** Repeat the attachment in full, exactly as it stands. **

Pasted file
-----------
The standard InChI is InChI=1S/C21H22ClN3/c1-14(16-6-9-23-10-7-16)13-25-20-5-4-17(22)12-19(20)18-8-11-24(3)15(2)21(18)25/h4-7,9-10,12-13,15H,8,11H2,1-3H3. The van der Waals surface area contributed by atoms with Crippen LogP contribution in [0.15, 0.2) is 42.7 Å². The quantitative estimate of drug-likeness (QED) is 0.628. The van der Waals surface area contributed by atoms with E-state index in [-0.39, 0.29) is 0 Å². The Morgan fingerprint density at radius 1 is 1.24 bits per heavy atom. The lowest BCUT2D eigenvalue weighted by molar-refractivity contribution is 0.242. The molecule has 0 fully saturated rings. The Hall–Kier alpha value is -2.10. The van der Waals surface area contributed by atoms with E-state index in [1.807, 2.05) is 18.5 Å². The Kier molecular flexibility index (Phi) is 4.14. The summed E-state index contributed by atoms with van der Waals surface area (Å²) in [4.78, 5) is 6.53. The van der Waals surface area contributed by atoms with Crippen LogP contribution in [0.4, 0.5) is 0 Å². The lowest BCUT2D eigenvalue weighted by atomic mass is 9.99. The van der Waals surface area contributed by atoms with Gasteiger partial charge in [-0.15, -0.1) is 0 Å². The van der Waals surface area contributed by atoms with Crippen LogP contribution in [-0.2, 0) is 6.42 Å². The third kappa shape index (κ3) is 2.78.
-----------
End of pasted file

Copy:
The standard InChI is InChI=1S/C21H22ClN3/c1-14(16-6-9-23-10-7-16)13-25-20-5-4-17(22)12-19(20)18-8-11-24(3)15(2)21(18)25/h4-7,9-10,12-13,15H,8,11H2,1-3H3. The van der Waals surface area contributed by atoms with Crippen LogP contribution in [0.15, 0.2) is 42.7 Å². The quantitative estimate of drug-likeness (QED) is 0.628. The van der Waals surface area contributed by atoms with E-state index in [-0.39, 0.29) is 0 Å². The Morgan fingerprint density at radius 1 is 1.24 bits per heavy atom. The lowest BCUT2D eigenvalue weighted by molar-refractivity contribution is 0.242. The molecule has 0 fully saturated rings. The Hall–Kier alpha value is -2.10. The van der Waals surface area contributed by atoms with E-state index in [1.807, 2.05) is 18.5 Å². The Kier molecular flexibility index (Phi) is 4.14. The summed E-state index contributed by atoms with van der Waals surface area (Å²) in [4.78, 5) is 6.53. The van der Waals surface area contributed by atoms with Crippen LogP contribution in [0.4, 0.5) is 0 Å². The lowest BCUT2D eigenvalue weighted by atomic mass is 9.99. The van der Waals surface area contributed by atoms with Gasteiger partial charge in [-0.15, -0.1) is 0 Å². The van der Waals surface area contributed by atoms with Crippen LogP contribution in [-0.2, 0) is 6.42 Å². The third kappa shape index (κ3) is 2.78.